Sound detector - signal amplification

Hi, i have a sound sensor board which works but doesn't seem to work very well. I've had the exact same problem with another version from adafruit.

I have a moving average sketch (100 readings @ 1/10th second delay for a complete update at 10 seconds). This sketch seems to work fine and performs as it should with a potentiometer and even the sound meter. The problem is the sensitivity of these meters.

I've turned the built-in gain so that the moving average settles at ~130. Nothing I do, except blowing directly into the mic will cause any change. But no matter how I hard I blow, the reading is no larger than 170. And they definitely not quite response to my clapping or voices or anything else.
So I wonder is there any way to significantly increase the sensitivity of sound sensor? I've played with the extremes of the internal gain to no avail.

I am willing to build, buy, and solder anything to get this thing sensitive enough that it responds to general room noise.

Thanks all.

When you sample an audio signal at 10Hz, the bandwidth of the signal must be no more than 5Hz. Blowing on the mic or clapping will generate much higher frequency components than 5Hz. For example, think about what happens when you clap. The duration of the clap could be quite a bit less than 1/10th of a second, in which case you sampling is unlikely to even detect it. If you want to react to something as abrupt as a clap, get rid of the running average altogether.

Pete

Post your code (in code tags).

Pete

//Sorry I’m not sure what Code tags are, but this is the code. Pretty much copy-paste from the template.

const int numReadings = 100;
int readings[numReadings];
int readIndex = 0;
int total = 0;
int average = 0;
int inputPin = A0;

void setup() {

Serial.begin(9600);
for (int thisReading = 0; thisReading < numReadings; thisReading++) {
readings[thisReading] = 0;
}
}

void loop() {

total = total - readings[readIndex];
readings[readIndex] = analogRead(inputPin);
total = total + readings[readIndex];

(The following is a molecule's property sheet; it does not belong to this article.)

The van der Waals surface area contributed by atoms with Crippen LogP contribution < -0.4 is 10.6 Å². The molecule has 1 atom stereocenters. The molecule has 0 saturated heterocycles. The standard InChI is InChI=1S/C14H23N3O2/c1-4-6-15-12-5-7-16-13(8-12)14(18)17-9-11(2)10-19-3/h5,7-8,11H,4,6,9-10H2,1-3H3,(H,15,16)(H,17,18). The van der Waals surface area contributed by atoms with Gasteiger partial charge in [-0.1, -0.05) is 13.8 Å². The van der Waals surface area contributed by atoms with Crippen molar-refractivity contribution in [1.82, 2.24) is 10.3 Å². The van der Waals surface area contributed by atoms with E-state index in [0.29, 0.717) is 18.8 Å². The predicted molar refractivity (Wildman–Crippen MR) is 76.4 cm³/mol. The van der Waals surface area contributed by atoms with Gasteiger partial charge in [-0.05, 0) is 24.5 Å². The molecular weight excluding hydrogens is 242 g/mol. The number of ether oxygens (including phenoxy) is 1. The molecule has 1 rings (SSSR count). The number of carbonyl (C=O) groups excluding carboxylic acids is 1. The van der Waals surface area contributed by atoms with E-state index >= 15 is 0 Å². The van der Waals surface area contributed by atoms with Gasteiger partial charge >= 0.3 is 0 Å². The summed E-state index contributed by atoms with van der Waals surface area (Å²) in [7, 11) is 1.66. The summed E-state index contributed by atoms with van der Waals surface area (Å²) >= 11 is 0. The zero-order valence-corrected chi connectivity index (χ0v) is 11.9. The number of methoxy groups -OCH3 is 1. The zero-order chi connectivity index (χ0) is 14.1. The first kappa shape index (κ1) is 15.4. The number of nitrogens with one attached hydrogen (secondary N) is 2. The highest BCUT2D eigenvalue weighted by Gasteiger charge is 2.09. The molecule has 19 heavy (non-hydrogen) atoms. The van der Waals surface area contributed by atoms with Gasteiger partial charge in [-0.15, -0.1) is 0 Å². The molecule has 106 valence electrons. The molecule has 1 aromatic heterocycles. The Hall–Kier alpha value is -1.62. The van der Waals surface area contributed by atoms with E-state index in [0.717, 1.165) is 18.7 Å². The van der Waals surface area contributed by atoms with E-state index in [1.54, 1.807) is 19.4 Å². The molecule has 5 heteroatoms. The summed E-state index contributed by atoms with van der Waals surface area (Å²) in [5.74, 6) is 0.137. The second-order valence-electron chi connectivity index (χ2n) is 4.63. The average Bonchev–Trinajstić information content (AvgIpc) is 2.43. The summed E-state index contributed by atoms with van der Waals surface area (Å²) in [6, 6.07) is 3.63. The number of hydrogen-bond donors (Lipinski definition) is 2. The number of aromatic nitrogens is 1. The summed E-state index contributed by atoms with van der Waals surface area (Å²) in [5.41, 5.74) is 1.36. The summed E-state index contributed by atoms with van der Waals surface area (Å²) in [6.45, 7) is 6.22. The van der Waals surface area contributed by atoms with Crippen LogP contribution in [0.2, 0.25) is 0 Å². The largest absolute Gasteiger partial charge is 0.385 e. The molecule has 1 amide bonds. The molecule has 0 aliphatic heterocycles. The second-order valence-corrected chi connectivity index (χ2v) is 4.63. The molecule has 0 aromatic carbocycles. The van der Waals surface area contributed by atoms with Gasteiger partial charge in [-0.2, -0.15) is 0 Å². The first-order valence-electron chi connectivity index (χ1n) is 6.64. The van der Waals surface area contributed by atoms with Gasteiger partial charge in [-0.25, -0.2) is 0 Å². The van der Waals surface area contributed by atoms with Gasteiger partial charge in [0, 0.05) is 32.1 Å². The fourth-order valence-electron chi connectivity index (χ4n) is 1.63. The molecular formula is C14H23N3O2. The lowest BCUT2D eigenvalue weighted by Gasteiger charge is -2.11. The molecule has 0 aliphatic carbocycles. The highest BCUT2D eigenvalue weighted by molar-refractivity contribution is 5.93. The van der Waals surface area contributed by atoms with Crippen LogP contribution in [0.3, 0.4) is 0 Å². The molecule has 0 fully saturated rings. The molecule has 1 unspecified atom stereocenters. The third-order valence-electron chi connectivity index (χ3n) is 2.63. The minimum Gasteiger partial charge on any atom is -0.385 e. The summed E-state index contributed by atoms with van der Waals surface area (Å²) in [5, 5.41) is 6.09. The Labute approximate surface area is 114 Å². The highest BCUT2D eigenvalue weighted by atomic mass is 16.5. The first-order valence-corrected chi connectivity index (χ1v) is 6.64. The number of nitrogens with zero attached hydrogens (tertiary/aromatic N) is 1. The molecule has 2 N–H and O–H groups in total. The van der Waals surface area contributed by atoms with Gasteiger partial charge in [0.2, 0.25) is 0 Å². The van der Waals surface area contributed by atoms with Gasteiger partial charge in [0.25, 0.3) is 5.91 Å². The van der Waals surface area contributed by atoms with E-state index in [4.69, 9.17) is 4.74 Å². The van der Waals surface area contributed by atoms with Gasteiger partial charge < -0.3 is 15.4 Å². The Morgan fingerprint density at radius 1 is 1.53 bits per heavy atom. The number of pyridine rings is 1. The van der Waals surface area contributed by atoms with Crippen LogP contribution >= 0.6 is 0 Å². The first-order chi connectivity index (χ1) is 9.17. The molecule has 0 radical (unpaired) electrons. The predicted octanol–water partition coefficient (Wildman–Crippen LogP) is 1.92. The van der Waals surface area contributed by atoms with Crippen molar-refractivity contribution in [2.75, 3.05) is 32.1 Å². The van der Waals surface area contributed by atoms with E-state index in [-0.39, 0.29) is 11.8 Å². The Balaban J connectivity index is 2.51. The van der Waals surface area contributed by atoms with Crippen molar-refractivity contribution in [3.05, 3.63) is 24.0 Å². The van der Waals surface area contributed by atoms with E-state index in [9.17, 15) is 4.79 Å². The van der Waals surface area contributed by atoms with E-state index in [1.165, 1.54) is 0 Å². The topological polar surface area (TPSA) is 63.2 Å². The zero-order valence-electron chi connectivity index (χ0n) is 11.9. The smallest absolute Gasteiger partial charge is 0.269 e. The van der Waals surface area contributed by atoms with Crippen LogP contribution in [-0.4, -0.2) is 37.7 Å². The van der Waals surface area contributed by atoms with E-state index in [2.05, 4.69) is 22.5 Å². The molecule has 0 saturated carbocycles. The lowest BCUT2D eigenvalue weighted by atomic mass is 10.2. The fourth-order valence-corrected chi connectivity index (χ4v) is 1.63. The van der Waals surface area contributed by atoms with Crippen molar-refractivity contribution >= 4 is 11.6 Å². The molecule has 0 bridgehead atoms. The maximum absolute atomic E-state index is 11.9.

readIndex = readIndex + 1;

if (readIndex >= numReadings) {
readIndex = 0;
}

average = total / numReadings;
Serial.println(average);
delay(100);
}

Pete, i’m open to other solutions, as I’m only a week into this Arduino business and have super nascent ideas about what is (and isn’t) possible.

What I’m trying to do is read a rooms noise, smoothed over some time (say a 5 minute average), and have the sound level dB normalized (can be buckets really: 0-10, 10-20…70dB+) so that they direct a linear actuator to extend or contract such that its position matches to the corresponding noise level.

Thanks

Read How to post code properly and then use the </> icon to create

[code]...[/code]

tags around your code so that it is easier to read.

Pete

const int numReadings = 100;
int readings[numReadings];      
int readIndex = 0;              
int total = 0;                 
int average = 0;               
int inputPin = A0;

void setup() {
  
  Serial.begin(9600);
  for (int thisReading = 0; thisReading < numReadings; thisReading++) {
    readings[thisReading] = 0;
  }
}

void loop() {

  total = total - readings[readIndex];
  readings[readIndex] = analogRead(inputPin);
  total = total + readings[readIndex];
  readIndex = readIndex + 1;
  
  if (readIndex >= numReadings) {
    readIndex = 0;
  }

  average = total / numReadings;
  Serial.println(average);
  delay(100);       
}

What I’m trying to do is read a rooms noise, smoothed over some time (say a 5 minute average), and have the sound level dB normalized (can be buckets really: 0-10, 10-20…70dB+) so that they direct a linear actuator to extend or contract such that its position matches to the corresponding noise level.

Many people have tried to do this sort of thing and they all have failed.

This is mainly because the perceived noise is not well related to the measured noise. I remember several years ago some one trying to measure how noisy their school canteen was and when it exceeded some threshold a “please be quie “ sign would light up. Six months of fiddling with averaging and thresholds failed to find a soloution. At best this is a lot more difficult than you think.

(can be buckets really: 0-10, 10-20...70dB+)

dB is a logarithmic scale, and you are attempting to measure and average tiny slices of the ambient sound on a linear scale. That approach certainly won't capture a hand clap.

The 10 bit Arduino ADC barely covers 0-60 dB in voltage ratios.